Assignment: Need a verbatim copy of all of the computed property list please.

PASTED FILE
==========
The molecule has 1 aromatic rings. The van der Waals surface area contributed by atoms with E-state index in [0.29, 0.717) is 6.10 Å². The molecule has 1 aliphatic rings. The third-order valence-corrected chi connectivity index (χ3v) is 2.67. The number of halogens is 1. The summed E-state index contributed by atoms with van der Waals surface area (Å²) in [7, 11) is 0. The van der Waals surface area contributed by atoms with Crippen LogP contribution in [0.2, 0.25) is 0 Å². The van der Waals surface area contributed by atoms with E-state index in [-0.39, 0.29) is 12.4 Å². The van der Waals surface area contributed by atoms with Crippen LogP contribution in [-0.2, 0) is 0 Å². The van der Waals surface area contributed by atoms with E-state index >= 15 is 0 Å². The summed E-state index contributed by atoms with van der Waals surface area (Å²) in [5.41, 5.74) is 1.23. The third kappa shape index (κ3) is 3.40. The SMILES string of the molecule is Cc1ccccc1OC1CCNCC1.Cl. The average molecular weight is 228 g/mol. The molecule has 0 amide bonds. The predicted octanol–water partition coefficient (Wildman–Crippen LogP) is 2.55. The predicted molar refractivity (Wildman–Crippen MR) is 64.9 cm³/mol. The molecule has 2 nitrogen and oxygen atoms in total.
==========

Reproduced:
The molecule has 1 aromatic rings. The van der Waals surface area contributed by atoms with E-state index in [0.29, 0.717) is 6.10 Å². The molecule has 1 aliphatic rings. The third-order valence-corrected chi connectivity index (χ3v) is 2.67. The number of halogens is 1. The summed E-state index contributed by atoms with van der Waals surface area (Å²) in [7, 11) is 0. The van der Waals surface area contributed by atoms with Crippen LogP contribution in [0.2, 0.25) is 0 Å². The van der Waals surface area contributed by atoms with E-state index in [-0.39, 0.29) is 12.4 Å². The van der Waals surface area contributed by atoms with Crippen LogP contribution in [-0.2, 0) is 0 Å². The van der Waals surface area contributed by atoms with E-state index >= 15 is 0 Å². The summed E-state index contributed by atoms with van der Waals surface area (Å²) in [5.41, 5.74) is 1.23. The third kappa shape index (κ3) is 3.40. The SMILES string of the molecule is Cc1ccccc1OC1CCNCC1.Cl. The average molecular weight is 228 g/mol. The molecule has 0 amide bonds. The predicted octanol–water partition coefficient (Wildman–Crippen LogP) is 2.55. The predicted molar refractivity (Wildman–Crippen MR) is 64.9 cm³/mol. The molecule has 2 nitrogen and oxygen atoms in total.